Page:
Filed under: Biodiversity,Current Affairs,Food and Drink,Mistletoe,Religion,Science — Jonathan Briggs @ 12:51 pm

Today sees the first of the 2014 Tenbury Mistletoe Auctions – and I’m unable to be there. So instead here’s a story (two stories actually – a serious one and a silly one) about mistletoe drones.

The Mistletoe Diary has covered mistletoe drone stories before, notably last year when some ‘interactive artists’ deployed a mistletoe-bearing drone in Union Square, San Francisco.

This year reports of similar initiatives are coming in from all over the place. This is, actually, not all that surprising: ‘Toy’ drones have become really popular, and what better way is there to hang mistletoe over people? No longer do you have to wait until you stand under the mistletoe – now you can make the mistletoe come to you – or to your friend.

One UK example is in TGI Fridays where mistletoe drones will be flying around diner’s heads this Christmas, following a trial at their Manchester store. Their promotional video from Manchester is below.

TGI Fridays say that a survey (whose? when?) has found 47% of Brits have never kissed under mistletoe – and this is their attempt to correct this.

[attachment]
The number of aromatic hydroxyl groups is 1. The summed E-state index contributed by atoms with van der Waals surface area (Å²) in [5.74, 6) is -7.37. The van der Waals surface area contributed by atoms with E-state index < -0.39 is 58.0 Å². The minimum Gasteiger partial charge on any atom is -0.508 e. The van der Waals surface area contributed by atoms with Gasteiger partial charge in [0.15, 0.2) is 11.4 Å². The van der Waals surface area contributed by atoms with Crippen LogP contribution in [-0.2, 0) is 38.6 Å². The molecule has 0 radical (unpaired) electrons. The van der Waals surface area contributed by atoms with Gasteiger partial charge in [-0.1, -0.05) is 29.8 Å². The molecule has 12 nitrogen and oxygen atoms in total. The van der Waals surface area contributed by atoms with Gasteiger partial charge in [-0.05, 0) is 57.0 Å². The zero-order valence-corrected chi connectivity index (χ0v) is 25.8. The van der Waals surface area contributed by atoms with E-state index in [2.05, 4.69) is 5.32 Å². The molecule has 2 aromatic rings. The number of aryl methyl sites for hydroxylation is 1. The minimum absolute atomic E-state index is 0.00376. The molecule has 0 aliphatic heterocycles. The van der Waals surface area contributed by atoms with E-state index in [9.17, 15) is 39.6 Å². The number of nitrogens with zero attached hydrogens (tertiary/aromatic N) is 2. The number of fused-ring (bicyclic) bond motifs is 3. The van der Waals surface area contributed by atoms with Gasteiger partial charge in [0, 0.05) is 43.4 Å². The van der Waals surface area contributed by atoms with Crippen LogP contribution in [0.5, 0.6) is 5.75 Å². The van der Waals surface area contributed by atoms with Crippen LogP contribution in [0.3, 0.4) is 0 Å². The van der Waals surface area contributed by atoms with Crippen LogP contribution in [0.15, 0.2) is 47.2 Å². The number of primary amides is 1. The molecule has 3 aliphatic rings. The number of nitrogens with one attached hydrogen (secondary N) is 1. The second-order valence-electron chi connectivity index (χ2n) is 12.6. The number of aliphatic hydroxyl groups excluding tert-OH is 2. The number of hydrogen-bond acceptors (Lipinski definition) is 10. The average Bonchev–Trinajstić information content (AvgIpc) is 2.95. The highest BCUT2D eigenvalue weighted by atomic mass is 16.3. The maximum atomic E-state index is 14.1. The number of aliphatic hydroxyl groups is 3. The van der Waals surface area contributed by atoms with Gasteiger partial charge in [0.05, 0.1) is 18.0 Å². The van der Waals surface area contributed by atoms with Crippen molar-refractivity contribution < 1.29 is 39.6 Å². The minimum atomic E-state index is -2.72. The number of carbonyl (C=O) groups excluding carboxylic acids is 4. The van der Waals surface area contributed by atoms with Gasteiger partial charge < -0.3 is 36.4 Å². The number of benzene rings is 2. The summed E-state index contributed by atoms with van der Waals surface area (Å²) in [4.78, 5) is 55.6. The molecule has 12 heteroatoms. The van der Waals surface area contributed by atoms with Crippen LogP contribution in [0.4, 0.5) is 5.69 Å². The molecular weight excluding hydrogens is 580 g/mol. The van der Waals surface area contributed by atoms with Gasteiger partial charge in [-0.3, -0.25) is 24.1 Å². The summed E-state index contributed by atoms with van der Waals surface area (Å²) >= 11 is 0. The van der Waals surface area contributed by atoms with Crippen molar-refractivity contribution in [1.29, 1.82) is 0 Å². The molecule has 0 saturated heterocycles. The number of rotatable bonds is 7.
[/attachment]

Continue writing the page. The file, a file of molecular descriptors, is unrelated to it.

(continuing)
Sadly, of course, they are doomed to fail. Why? Because that’s not mistletoe hanging from the drone – it’s plastic imitation mistletoe, and that’s hardly an inspiration to follow the traditions of the ancients! If you want to revive a tradition then surely you should start by following it! But perhaps this is TGI Fridays style – a little bit plasticky?

Drone used for mistletoe surveying in the Cayman Islands

Drone used for mistletoe surveying in the Cayman Islands

Now, talking of real mistletoe, here’s a story of a proper mistletoe drone – this time a serious story using drones to survey mistletoe. The mistletoe concerned is Dendropemon caymanensis, a rare mistletoe endemic to Little Cayman, one of the Cayman Islands.

Last summer the local Department of Environment teamed up with staff from Kew Gardens in the UK to spot and map out the species by flying a camera drone over the forests it grows in – this being a much quicker way than going in on foot and having to look at every tree. Full details of the project (which completed this summer) are here.  Note (left) the rather more sophisticated drone they are using!

A news report, detailing the, er, limited success of the project is in the video below (if the video doesn’t play click here to view it in a new window)